Toyota Recalls Vehicles for Steering Issue

Toyota Motor Corporation announced yet another recall; this time, for about 550,000 vehicles, most in the United States and all over a steering issue.

Toyota recalled 447,000 vehicles in the United States, 38,000 in Japan, and 25,000 in Australia and New Zealand, according to Dion Corbett, Toyota spokesman, said The Associated Press (AP), which added that 14,000 vehicles in Europe, 10,000 in the Middle East, and 14,000 in Asia, outside of Japan, are also being recalled.

The carmaker reported it received 79 reports concerning the defect since 2007, said Corbett; no accidents or injuries have been reported in relation to the defect that concerns the potential for the engine’ crankshaft pulley’s outer ring to misalign with its inner ring, said the AP. This malfunction can cause a noise or for the warning signal light to become engaged, said Toyota’s sales unit in a press release, wrote the AP. If left uncorrected, the power steering pump belt could detach from the pulley, which will make it “suddenly more difficult to turn the steering wheel,” explained the AP.

The recalled cars in the U.S. include 283,200 Toyota brand cars: the 2004 and 2005 Camry, Highlander, Sienna and Solara; the 2004 Avalon; and the 2006 Highlander HV. Another 137,000 Lexus vehicles are involved: the 2004 and 2005 ES330 and RX330 and the 2006 RX400h, said the AP. Certain Alphard, Highlander, Highlander hybrid, and Lexus models outside of the U.S. are also involved, said Corbett.

The recall notification process differs by country, but in the U.S., Toyota will be mailing a notification to vehicle owners to make an appointment with an authorized dealer to have the recalled vehicle inspected when replacement parts are produced in quantities to satisfy recalled vehicle numbers, explained the AP. Notifications will mail in January and, if replacement parts are needed, there will be no cost to consumers, said the AP. Should consumers hear an unusual noise from the engine compartment, vehicle owners should make an appointment with any Toyota or Lexus dealer for vehicle inspection, said Toyota’s release, according to the AP.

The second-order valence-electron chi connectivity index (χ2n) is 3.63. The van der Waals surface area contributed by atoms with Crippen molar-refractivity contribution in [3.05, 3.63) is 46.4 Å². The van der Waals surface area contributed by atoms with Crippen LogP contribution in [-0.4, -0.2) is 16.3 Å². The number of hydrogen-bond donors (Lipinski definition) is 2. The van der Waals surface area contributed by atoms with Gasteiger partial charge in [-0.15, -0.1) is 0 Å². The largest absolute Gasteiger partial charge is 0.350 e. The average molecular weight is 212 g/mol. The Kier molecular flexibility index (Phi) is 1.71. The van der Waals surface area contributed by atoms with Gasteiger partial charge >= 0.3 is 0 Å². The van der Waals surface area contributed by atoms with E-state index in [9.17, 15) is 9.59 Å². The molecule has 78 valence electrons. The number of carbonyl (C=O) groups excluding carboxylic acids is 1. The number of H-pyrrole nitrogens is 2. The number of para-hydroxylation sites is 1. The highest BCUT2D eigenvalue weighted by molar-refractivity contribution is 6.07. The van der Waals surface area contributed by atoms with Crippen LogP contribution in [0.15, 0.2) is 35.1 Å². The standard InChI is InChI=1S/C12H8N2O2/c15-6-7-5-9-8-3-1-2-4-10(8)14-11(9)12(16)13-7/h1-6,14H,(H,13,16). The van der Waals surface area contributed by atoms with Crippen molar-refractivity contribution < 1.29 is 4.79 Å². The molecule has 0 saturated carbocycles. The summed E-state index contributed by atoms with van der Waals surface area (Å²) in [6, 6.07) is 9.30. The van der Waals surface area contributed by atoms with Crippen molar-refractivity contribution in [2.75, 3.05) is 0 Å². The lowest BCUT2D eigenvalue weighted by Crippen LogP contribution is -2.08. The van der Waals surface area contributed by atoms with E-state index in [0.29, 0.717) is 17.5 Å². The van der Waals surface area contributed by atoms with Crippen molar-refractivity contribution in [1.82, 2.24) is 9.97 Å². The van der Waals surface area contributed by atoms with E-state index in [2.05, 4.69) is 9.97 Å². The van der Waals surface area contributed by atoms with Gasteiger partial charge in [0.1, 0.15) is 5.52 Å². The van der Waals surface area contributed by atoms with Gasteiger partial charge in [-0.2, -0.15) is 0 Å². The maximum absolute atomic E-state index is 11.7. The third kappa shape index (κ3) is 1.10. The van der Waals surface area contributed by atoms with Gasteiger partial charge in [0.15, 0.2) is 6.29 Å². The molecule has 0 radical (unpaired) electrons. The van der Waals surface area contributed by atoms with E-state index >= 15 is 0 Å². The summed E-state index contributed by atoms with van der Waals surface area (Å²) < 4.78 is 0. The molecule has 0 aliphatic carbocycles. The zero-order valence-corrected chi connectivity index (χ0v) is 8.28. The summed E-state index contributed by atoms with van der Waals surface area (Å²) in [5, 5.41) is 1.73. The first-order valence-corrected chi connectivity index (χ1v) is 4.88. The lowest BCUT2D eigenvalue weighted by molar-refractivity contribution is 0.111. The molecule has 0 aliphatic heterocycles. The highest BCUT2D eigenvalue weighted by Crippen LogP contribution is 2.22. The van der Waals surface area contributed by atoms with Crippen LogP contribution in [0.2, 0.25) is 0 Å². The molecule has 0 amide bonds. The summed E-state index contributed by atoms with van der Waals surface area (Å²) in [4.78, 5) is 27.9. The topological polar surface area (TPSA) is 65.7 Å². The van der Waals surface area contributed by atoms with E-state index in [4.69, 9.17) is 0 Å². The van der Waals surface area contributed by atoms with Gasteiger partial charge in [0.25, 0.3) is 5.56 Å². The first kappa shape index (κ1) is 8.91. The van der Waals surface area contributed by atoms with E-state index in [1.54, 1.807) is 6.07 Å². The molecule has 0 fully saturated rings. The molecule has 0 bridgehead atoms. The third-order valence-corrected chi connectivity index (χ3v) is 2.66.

In June, the auto giant recalled about 82,200 hybrid SUVs in the U.S. over computer boards with potentially faulty wiring. Highlander and Lexus-brand hybrid SUVs from Toyota’s 2006 and 2007 model year lines were affected. Toyota issued recalls in 2009 and 2010 over complaints of sticky gas pedals and doormats that had the potential to jam gas pedals. “Toyota City” paid an historic $48.8 million in fines for how some recalls were carried out; some of its key officials, including its president, were called to Congress.

Previously, NASA, the U.S. space agency, said it found no electronic issues that would cause the acceleration; however, Sean Kane, president of Safety Research & Strategies and a member of the panel, said the report showed “deficiencies” in Toyota’s vehicle electronics. “NASA identified numerous failures in Toyota electronics that could lead to unwanted acceleration,” Kane said in an emailed statement.

Nearly two years ago, <"">Toyota recalled millions of vehicles for unintended acceleration issues and later announced it was recalling 2.17 million Toyota and Lexus vehicles sold in the U.S. for flaws that could jam gas pedals, leading to instances of unintended acceleration. Worldwide, 14 million Toyota vehicles have been recalled over unintended acceleration issues.

Toyota was assessed $32 million in fines following Department of Transportation (DOT) investigations into how it handled two recalls concerning sudden acceleration and steering problem and is facing hundreds of personal-injury, death, and economic-damage lawsuits in state and federal courts related to unintended acceleration of its vehicles.

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